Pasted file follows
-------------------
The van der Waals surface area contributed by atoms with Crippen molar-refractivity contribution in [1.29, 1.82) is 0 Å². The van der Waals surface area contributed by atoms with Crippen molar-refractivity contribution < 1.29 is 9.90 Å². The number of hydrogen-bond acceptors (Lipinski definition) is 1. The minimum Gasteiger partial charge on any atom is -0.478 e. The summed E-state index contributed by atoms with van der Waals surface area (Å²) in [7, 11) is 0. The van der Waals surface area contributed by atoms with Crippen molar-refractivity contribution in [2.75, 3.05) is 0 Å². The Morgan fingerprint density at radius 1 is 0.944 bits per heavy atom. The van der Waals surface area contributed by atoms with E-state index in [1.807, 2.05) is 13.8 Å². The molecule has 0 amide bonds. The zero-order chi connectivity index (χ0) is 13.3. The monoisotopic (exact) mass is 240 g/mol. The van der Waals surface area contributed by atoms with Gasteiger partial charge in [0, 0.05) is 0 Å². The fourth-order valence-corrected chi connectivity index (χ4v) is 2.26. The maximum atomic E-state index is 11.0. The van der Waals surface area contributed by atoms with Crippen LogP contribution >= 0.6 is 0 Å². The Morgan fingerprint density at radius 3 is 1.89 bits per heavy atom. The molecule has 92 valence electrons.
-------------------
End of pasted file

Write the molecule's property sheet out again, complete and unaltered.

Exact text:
The van der Waals surface area contributed by atoms with Crippen molar-refractivity contribution in [1.29, 1.82) is 0 Å². The van der Waals surface area contributed by atoms with Crippen molar-refractivity contribution < 1.29 is 9.90 Å². The number of hydrogen-bond acceptors (Lipinski definition) is 1. The minimum Gasteiger partial charge on any atom is -0.478 e. The summed E-state index contributed by atoms with van der Waals surface area (Å²) in [7, 11) is 0. The van der Waals surface area contributed by atoms with Crippen molar-refractivity contribution in [2.75, 3.05) is 0 Å². The Morgan fingerprint density at radius 1 is 0.944 bits per heavy atom. The van der Waals surface area contributed by atoms with E-state index in [1.807, 2.05) is 13.8 Å². The molecule has 0 amide bonds. The zero-order chi connectivity index (χ0) is 13.3. The monoisotopic (exact) mass is 240 g/mol. The van der Waals surface area contributed by atoms with Gasteiger partial charge in [0, 0.05) is 0 Å². The fourth-order valence-corrected chi connectivity index (χ4v) is 2.26. The maximum atomic E-state index is 11.0. The van der Waals surface area contributed by atoms with Crippen LogP contribution >= 0.6 is 0 Å². The Morgan fingerprint density at radius 3 is 1.89 bits per heavy atom. The molecule has 92 valence electrons.